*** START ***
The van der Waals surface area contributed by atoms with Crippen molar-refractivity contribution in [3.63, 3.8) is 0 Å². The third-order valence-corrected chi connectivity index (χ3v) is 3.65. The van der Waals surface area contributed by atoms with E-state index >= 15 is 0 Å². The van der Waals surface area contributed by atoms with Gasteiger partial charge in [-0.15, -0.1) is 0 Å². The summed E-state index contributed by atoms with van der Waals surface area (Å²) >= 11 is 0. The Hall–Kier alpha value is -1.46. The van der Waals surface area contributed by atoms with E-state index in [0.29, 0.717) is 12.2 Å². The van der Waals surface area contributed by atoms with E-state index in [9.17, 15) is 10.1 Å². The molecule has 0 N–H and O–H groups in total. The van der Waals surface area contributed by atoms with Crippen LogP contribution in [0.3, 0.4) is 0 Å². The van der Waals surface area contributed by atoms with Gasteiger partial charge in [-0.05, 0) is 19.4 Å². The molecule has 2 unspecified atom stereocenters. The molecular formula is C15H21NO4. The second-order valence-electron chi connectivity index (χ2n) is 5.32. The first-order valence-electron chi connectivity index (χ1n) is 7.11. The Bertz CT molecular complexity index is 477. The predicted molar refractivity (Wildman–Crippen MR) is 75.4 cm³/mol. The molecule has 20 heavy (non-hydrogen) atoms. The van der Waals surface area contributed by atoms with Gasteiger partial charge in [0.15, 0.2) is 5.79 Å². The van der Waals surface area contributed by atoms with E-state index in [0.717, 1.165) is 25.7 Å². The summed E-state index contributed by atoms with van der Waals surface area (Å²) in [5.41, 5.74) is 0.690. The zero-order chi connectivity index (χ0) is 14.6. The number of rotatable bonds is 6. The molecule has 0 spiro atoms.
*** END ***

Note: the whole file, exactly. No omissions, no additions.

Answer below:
The van der Waals surface area contributed by atoms with Crippen molar-refractivity contribution in [3.63, 3.8) is 0 Å². The third-order valence-corrected chi connectivity index (χ3v) is 3.65. The van der Waals surface area contributed by atoms with E-state index >= 15 is 0 Å². The van der Waals surface area contributed by atoms with Gasteiger partial charge in [-0.15, -0.1) is 0 Å². The summed E-state index contributed by atoms with van der Waals surface area (Å²) >= 11 is 0. The Hall–Kier alpha value is -1.46. The van der Waals surface area contributed by atoms with E-state index in [0.29, 0.717) is 12.2 Å². The van der Waals surface area contributed by atoms with E-state index in [9.17, 15) is 10.1 Å². The molecule has 0 N–H and O–H groups in total. The van der Waals surface area contributed by atoms with Crippen LogP contribution in [0.3, 0.4) is 0 Å². The van der Waals surface area contributed by atoms with Gasteiger partial charge in [-0.05, 0) is 19.4 Å². The molecule has 2 unspecified atom stereocenters. The molecular formula is C15H21NO4. The second-order valence-electron chi connectivity index (χ2n) is 5.32. The first-order valence-electron chi connectivity index (χ1n) is 7.11. The Bertz CT molecular complexity index is 477. The predicted molar refractivity (Wildman–Crippen MR) is 75.4 cm³/mol. The molecule has 20 heavy (non-hydrogen) atoms. The van der Waals surface area contributed by atoms with Gasteiger partial charge in [0.15, 0.2) is 5.79 Å². The van der Waals surface area contributed by atoms with E-state index in [0.717, 1.165) is 25.7 Å². The summed E-state index contributed by atoms with van der Waals surface area (Å²) in [5.41, 5.74) is 0.690. The zero-order chi connectivity index (χ0) is 14.6. The number of rotatable bonds is 6. The molecule has 0 spiro atoms.